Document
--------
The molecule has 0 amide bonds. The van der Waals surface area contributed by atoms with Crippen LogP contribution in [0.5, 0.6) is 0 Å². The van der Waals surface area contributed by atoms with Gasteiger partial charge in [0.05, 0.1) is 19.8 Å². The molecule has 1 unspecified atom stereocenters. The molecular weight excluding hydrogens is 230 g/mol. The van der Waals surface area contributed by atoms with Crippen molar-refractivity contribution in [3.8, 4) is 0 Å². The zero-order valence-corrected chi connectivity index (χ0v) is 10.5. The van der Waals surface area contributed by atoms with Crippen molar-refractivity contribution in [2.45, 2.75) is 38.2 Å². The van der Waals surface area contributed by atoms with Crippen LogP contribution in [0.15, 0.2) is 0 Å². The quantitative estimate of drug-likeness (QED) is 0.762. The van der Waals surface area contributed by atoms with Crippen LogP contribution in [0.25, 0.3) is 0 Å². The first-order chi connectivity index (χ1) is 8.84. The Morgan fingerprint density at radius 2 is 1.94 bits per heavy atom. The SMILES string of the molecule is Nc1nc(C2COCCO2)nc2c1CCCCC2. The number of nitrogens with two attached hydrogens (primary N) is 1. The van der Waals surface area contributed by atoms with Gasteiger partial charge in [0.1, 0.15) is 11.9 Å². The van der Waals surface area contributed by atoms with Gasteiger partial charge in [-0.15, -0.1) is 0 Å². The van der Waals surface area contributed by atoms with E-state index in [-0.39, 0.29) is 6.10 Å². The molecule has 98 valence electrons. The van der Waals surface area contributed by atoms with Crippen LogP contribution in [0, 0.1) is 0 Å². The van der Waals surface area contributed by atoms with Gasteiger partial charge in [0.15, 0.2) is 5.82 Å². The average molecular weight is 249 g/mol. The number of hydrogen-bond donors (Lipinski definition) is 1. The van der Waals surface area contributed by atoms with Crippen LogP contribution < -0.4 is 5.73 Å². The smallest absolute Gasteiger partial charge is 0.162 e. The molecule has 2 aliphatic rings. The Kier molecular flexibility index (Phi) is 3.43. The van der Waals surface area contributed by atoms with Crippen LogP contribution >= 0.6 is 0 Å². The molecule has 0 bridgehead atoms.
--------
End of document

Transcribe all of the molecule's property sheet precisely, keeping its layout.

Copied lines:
The molecule has 0 amide bonds. The van der Waals surface area contributed by atoms with Crippen LogP contribution in [0.5, 0.6) is 0 Å². The van der Waals surface area contributed by atoms with Gasteiger partial charge in [0.05, 0.1) is 19.8 Å². The molecule has 1 unspecified atom stereocenters. The molecular weight excluding hydrogens is 230 g/mol. The van der Waals surface area contributed by atoms with Crippen molar-refractivity contribution in [3.8, 4) is 0 Å². The zero-order valence-corrected chi connectivity index (χ0v) is 10.5. The van der Waals surface area contributed by atoms with Crippen molar-refractivity contribution in [2.45, 2.75) is 38.2 Å². The van der Waals surface area contributed by atoms with Crippen LogP contribution in [0.15, 0.2) is 0 Å². The quantitative estimate of drug-likeness (QED) is 0.762. The van der Waals surface area contributed by atoms with Crippen LogP contribution in [0.25, 0.3) is 0 Å². The first-order chi connectivity index (χ1) is 8.84. The Morgan fingerprint density at radius 2 is 1.94 bits per heavy atom. The SMILES string of the molecule is Nc1nc(C2COCCO2)nc2c1CCCCC2. The number of nitrogens with two attached hydrogens (primary N) is 1. The van der Waals surface area contributed by atoms with Gasteiger partial charge in [0.1, 0.15) is 11.9 Å². The van der Waals surface area contributed by atoms with Gasteiger partial charge in [-0.15, -0.1) is 0 Å². The van der Waals surface area contributed by atoms with E-state index in [-0.39, 0.29) is 6.10 Å². The molecule has 98 valence electrons. The van der Waals surface area contributed by atoms with Crippen LogP contribution in [0, 0.1) is 0 Å². The van der Waals surface area contributed by atoms with Gasteiger partial charge in [0.15, 0.2) is 5.82 Å². The average molecular weight is 249 g/mol. The number of hydrogen-bond donors (Lipinski definition) is 1. The van der Waals surface area contributed by atoms with Crippen LogP contribution < -0.4 is 5.73 Å². The smallest absolute Gasteiger partial charge is 0.162 e. The molecule has 2 aliphatic rings. The Kier molecular flexibility index (Phi) is 3.43. The van der Waals surface area contributed by atoms with Crippen LogP contribution >= 0.6 is 0 Å². The molecule has 0 bridgehead atoms.